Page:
Team Reward: The risk manager should be involved, but he or she shouldn’t be a hurdle or obstacle. Your risk manager should think of the new technology from a risk management perspective. Their job is to help you to understand exactly what the risks are so that you know what you’re getting into. And, while new technology may come with a risk, the greater risk actually comes from the people using that technology. 2/3rds of the issues are people initiated, whether they be due to negligence, bad employees, or other human error.
Team Risk: The risk manager isn’t supposed to be an expert in the new technology. He or she is, however, an expert in managing potential risks. Because of this, it’s important for the risk manager to be involved from the very beginning. You need to build teams when innovating new products. Those teams need to include relevant stakeholders, which includes the risk manager. Risk management is all about communication, understanding the risks, and whether or not you can accept them or should try to transfer them.
Team Reward: Cyber insurance won’t help you to mitigate losses. It can, however, be helpful if you’re trying to protect your balance sheet. If you have a lot of cash and don’t experience quarterly dips and spikes, then maybe it’s not worth it. For some, it may only be worth the expense if you’re trying to comply with contracts or bring in business.
Team Risk: There are actually several ways to protect yourself, with insurance being just one of a four-point plan. These methods include:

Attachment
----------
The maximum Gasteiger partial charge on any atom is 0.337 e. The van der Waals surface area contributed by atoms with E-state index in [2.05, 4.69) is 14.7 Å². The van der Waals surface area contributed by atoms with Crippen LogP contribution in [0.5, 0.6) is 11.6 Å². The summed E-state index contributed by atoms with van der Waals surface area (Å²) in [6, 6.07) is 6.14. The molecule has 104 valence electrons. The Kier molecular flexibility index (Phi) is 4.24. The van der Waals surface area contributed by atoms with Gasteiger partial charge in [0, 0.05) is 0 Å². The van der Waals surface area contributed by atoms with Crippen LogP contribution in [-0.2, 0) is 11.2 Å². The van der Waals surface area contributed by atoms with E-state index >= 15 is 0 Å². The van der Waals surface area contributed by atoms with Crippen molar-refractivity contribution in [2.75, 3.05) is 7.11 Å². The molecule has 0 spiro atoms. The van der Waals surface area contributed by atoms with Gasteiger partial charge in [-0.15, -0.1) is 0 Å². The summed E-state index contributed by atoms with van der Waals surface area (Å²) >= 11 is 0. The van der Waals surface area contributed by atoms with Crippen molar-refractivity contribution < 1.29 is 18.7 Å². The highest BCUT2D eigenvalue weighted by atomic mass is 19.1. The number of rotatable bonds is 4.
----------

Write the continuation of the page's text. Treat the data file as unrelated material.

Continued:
Insurance policies vary widely, and they can be very complicated. While insurance is important, it’s actually the least important of the four. It’s only worth the expense if you buy the right policy that covers the risks you care about the most.
Team Reward: In order to gain something, you have to give something up. Everything comes at a cost. When you download an app, you’ve already surrendered some privacy, even though you might not realize it. Most people don’t read the fine print. The concept of the right to privacy is a myth.
Team Risk: This is a normative question. It really all depends upon the individual, as people all have different views regarding personal privacy. From a legal standpoint, there is a growing body of statutory guidance. While there are no national privacy laws yet in the United States, almost all states have some privacy laws. Some states – like California – are even beginning to put together quite comprehensive laws. Legislatures are beginning to speak for people and determining what rights will be protected.